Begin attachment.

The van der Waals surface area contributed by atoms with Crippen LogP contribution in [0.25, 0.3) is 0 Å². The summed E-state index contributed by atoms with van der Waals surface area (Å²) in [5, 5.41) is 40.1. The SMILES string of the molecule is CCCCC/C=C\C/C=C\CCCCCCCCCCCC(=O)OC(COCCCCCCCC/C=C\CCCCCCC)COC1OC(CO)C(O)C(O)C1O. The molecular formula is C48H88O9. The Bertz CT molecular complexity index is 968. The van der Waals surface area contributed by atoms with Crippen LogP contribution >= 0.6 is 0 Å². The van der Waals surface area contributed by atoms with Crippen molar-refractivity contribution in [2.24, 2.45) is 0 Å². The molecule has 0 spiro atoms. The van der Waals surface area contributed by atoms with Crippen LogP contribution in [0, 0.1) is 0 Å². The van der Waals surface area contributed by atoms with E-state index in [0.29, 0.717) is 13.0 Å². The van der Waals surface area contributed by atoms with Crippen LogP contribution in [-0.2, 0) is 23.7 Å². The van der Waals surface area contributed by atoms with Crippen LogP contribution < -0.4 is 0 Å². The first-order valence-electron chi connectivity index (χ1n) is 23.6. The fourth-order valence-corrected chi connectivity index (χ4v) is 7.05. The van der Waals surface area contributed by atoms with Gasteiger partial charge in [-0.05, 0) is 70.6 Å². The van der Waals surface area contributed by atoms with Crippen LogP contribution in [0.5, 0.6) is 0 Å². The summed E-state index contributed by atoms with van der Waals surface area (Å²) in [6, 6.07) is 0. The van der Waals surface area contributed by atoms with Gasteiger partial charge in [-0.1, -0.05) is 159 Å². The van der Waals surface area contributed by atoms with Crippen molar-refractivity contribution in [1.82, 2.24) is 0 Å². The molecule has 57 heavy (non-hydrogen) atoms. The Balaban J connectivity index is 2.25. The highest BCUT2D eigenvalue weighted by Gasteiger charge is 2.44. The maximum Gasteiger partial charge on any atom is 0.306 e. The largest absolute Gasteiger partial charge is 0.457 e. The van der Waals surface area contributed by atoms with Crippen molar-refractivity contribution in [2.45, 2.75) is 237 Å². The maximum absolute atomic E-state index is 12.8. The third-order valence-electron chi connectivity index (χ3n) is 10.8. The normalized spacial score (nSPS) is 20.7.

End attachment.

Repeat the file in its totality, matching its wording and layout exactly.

The van der Waals surface area contributed by atoms with Crippen LogP contribution in [0.25, 0.3) is 0 Å². The summed E-state index contributed by atoms with van der Waals surface area (Å²) in [5, 5.41) is 40.1. The SMILES string of the molecule is CCCCC/C=C\C/C=C\CCCCCCCCCCCC(=O)OC(COCCCCCCCC/C=C\CCCCCCC)COC1OC(CO)C(O)C(O)C1O. The molecular formula is C48H88O9. The Bertz CT molecular complexity index is 968. The van der Waals surface area contributed by atoms with Crippen LogP contribution >= 0.6 is 0 Å². The van der Waals surface area contributed by atoms with Crippen molar-refractivity contribution in [2.24, 2.45) is 0 Å². The molecule has 0 spiro atoms. The van der Waals surface area contributed by atoms with Crippen LogP contribution in [0, 0.1) is 0 Å². The van der Waals surface area contributed by atoms with E-state index in [0.29, 0.717) is 13.0 Å². The van der Waals surface area contributed by atoms with Crippen LogP contribution in [-0.2, 0) is 23.7 Å². The van der Waals surface area contributed by atoms with Crippen LogP contribution < -0.4 is 0 Å². The first-order valence-electron chi connectivity index (χ1n) is 23.6. The fourth-order valence-corrected chi connectivity index (χ4v) is 7.05. The van der Waals surface area contributed by atoms with Gasteiger partial charge in [-0.05, 0) is 70.6 Å². The van der Waals surface area contributed by atoms with Crippen LogP contribution in [0.5, 0.6) is 0 Å². The summed E-state index contributed by atoms with van der Waals surface area (Å²) in [6, 6.07) is 0. The van der Waals surface area contributed by atoms with Gasteiger partial charge in [-0.1, -0.05) is 159 Å². The van der Waals surface area contributed by atoms with Crippen molar-refractivity contribution in [1.82, 2.24) is 0 Å². The molecule has 57 heavy (non-hydrogen) atoms. The Balaban J connectivity index is 2.25. The highest BCUT2D eigenvalue weighted by Gasteiger charge is 2.44. The maximum Gasteiger partial charge on any atom is 0.306 e. The largest absolute Gasteiger partial charge is 0.457 e. The van der Waals surface area contributed by atoms with Crippen molar-refractivity contribution in [2.45, 2.75) is 237 Å². The maximum absolute atomic E-state index is 12.8. The third-order valence-electron chi connectivity index (χ3n) is 10.8. The normalized spacial score (nSPS) is 20.7.